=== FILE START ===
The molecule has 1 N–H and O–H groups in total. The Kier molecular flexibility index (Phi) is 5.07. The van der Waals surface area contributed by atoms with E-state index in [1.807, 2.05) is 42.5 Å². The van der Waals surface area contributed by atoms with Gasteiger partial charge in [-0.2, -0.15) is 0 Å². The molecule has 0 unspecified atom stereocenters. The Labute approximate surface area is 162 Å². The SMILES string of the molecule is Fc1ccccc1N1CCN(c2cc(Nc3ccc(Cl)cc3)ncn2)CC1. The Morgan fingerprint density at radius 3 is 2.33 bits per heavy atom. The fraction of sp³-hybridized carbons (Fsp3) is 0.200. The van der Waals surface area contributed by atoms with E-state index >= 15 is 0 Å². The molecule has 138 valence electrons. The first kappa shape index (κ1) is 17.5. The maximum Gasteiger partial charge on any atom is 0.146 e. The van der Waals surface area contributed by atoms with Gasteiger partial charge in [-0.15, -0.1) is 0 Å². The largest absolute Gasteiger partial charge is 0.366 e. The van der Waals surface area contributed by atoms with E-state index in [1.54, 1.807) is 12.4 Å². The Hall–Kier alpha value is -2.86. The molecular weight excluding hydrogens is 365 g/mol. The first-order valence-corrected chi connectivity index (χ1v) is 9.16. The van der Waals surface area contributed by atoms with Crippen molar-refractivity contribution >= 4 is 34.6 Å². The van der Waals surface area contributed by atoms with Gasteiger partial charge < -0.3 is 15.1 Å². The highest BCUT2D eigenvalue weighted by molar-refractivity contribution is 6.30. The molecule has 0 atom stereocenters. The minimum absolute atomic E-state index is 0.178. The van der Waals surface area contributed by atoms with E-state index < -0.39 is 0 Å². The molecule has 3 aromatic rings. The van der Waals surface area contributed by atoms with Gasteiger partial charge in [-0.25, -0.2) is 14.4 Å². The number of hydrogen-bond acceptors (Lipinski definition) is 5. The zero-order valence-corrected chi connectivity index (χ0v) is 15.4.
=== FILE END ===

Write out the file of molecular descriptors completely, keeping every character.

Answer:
The molecule has 1 N–H and O–H groups in total. The Kier molecular flexibility index (Phi) is 5.07. The van der Waals surface area contributed by atoms with E-state index in [1.807, 2.05) is 42.5 Å². The van der Waals surface area contributed by atoms with Gasteiger partial charge in [-0.2, -0.15) is 0 Å². The molecule has 0 unspecified atom stereocenters. The Labute approximate surface area is 162 Å². The SMILES string of the molecule is Fc1ccccc1N1CCN(c2cc(Nc3ccc(Cl)cc3)ncn2)CC1. The Morgan fingerprint density at radius 3 is 2.33 bits per heavy atom. The fraction of sp³-hybridized carbons (Fsp3) is 0.200. The van der Waals surface area contributed by atoms with E-state index >= 15 is 0 Å². The molecule has 138 valence electrons. The first kappa shape index (κ1) is 17.5. The maximum Gasteiger partial charge on any atom is 0.146 e. The van der Waals surface area contributed by atoms with Gasteiger partial charge in [-0.15, -0.1) is 0 Å². The largest absolute Gasteiger partial charge is 0.366 e. The van der Waals surface area contributed by atoms with E-state index in [1.54, 1.807) is 12.4 Å². The Hall–Kier alpha value is -2.86. The molecular weight excluding hydrogens is 365 g/mol. The first-order valence-corrected chi connectivity index (χ1v) is 9.16. The van der Waals surface area contributed by atoms with Crippen molar-refractivity contribution >= 4 is 34.6 Å². The van der Waals surface area contributed by atoms with Gasteiger partial charge < -0.3 is 15.1 Å². The highest BCUT2D eigenvalue weighted by molar-refractivity contribution is 6.30. The molecule has 0 atom stereocenters. The minimum absolute atomic E-state index is 0.178. The van der Waals surface area contributed by atoms with E-state index < -0.39 is 0 Å². The molecule has 3 aromatic rings. The van der Waals surface area contributed by atoms with Gasteiger partial charge in [-0.25, -0.2) is 14.4 Å². The number of hydrogen-bond acceptors (Lipinski definition) is 5. The zero-order valence-corrected chi connectivity index (χ0v) is 15.4.